“Ae Watan Mere Watan, Glad You Could Make It” – A Subhash K Jha Review

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Our Rating

Ae Watan Mere Watan
It is strange, but director Kannan Iyer has directed just one other film in his entire career. Ek Thi Dayan in 2013 featured Konkona Sen Sharma as a, ha ha, witch. Which, if you think about it, is just the antithesis of what Sara Ali Khan plays in Iyer’s second film.

Ae Watan Mere Watan warmly embraces all the shining trophy-like atrophied tropes of desh-bhakti films, and yet succeeds in being a trifle removed from its flag-waving origins.

Sara Ali Khan, so far known for making faces on camera, withdraws into a quietly assured space to play Usha Mehta, a fierce nationalist who combated colonialism in her own way by manning an underground radio station propagating the views and ideology of Mahatma Gandhi while he, the Mahatma, was jailed.

Uniquely, the character Usha Mehta’s fight for freedom is in-sync with the actress’ flight into freedom. If Usha Mehta finds her groove, so does Sara Ali Khan. She ‘syncs’ her actorial acumen (for whatever it may be worth) deep into her firebrand character, and emerges with a triumphant performance.

I wish some of the supporting cast was more impressive. Usha’s two male accompanists in her symphony of salvation are played by Abhay Verma (last seen hamming in a film called White) and Sparsh Srivastava (so sincere as the runaway bride’s harried groom in Laapata Ladies). Here playing Kaushik and Fahadh they are both brutally out of their depth, trying not to look too impressed by their glamorous (deglamorized) co-star and failing miserably.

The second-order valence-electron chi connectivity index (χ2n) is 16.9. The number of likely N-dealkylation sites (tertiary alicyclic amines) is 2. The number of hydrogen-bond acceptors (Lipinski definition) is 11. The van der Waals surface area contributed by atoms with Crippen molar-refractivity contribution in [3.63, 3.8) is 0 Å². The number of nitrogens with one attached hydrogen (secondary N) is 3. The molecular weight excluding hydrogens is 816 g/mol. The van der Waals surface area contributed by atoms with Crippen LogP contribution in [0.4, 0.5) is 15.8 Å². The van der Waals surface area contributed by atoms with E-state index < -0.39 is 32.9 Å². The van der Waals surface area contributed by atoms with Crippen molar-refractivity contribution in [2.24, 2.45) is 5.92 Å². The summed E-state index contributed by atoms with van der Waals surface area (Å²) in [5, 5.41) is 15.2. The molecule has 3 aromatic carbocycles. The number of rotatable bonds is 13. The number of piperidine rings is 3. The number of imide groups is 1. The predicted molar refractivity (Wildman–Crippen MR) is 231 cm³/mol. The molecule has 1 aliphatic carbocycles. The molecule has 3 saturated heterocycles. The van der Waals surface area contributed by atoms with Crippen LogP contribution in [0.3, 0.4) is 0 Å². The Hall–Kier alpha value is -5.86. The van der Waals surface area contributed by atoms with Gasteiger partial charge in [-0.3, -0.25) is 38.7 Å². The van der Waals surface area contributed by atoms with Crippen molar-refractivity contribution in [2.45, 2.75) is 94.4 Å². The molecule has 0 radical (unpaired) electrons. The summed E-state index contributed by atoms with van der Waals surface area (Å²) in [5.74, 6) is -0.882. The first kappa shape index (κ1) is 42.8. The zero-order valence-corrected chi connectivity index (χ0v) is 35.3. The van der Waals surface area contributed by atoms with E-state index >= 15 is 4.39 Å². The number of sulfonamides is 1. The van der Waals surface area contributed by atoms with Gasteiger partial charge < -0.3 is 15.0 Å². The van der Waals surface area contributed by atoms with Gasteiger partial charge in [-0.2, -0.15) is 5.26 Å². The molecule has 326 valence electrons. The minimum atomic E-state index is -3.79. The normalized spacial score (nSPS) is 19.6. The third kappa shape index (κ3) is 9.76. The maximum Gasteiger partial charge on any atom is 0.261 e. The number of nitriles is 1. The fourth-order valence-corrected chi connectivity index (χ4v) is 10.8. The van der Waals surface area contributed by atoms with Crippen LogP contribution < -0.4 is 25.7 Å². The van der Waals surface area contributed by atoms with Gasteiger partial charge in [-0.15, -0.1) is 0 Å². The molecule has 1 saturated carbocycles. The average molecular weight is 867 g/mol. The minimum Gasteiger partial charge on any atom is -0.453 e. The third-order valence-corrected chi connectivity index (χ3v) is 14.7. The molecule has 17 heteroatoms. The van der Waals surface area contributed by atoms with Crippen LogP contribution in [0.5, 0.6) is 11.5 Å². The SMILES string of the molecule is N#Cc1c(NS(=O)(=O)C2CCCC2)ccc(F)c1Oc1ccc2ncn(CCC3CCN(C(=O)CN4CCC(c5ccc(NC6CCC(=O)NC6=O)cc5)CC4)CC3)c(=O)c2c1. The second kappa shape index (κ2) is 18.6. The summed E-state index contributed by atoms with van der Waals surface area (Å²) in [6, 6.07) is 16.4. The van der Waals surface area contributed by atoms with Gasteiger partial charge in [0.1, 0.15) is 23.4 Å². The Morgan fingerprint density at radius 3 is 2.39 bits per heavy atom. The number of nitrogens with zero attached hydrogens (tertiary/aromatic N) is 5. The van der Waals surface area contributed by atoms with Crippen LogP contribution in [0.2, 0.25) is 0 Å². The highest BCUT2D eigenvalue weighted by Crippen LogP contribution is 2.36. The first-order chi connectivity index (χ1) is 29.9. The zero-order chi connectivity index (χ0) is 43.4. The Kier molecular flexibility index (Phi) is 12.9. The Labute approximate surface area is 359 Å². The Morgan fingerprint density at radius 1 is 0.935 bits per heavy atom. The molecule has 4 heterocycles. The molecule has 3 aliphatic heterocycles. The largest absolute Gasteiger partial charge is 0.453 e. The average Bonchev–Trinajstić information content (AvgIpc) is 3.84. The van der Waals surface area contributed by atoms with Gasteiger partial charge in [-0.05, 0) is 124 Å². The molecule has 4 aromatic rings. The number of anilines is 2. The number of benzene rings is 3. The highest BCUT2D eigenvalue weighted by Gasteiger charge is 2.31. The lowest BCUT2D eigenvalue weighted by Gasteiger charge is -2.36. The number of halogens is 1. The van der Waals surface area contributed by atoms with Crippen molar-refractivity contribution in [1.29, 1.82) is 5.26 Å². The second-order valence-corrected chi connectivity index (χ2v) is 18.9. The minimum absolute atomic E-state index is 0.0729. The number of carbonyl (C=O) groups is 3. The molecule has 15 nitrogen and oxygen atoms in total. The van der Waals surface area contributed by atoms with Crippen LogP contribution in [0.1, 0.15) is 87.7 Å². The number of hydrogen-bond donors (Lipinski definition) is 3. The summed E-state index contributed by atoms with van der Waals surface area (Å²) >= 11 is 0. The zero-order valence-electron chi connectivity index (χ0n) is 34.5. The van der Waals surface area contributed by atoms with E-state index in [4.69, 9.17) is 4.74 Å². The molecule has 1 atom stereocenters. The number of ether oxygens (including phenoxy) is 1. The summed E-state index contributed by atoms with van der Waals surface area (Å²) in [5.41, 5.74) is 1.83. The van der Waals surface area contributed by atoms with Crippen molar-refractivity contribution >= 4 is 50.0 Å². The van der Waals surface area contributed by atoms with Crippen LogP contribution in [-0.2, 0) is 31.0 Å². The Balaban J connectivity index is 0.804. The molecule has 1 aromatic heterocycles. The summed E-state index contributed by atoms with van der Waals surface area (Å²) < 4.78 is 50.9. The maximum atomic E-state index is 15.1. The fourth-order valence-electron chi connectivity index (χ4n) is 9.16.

Other than Sara, the one performance that stands out is Emraan Hashmi as Ram Mohan Lohia. Hashmi makes a late entry. But stands his ground firmly and persuasively. Sachin Khedekar too is credible (when is he not!) as Usha’s father, a lackey of the Brits who is torn between his loyalty to the Colonists and his love for his revolutionary daughter.

Surprisingly the Britishers don’t come across as growling caricatures. Alex O’Neill, who is now to Caucasian parts in Hindi cinema what Tom Alter once used to be , is fairly conclusive as John Lyre who is assigned to crack Usha and her team’s whereabouts .

Post midpoint the film becomes a cat-and-mouse chase between Usha Mehta and John Lyre. Director Kannan Iyer has designed the chase through darkly-lit gullies and bazaars as a mix of tension and fun, with neither factor pushing into each other’s jurisdiction. Amalendu Chaudhary’s cinematography is organic to the impressive periodicity of the frames.

A lot of the more cynical elements watching Ae Watan Mere Watan would probably demand to know, iss mein naya kya hai? It isn’t uniqueness that we seek in this experience. It is the reassurance that those who fought for our freedom didn’t do so in vain.

That assurance comes across rather stoutly and sweetly in this watchable sometimes-mushy often-engaging patriotic confection.

Our Rating

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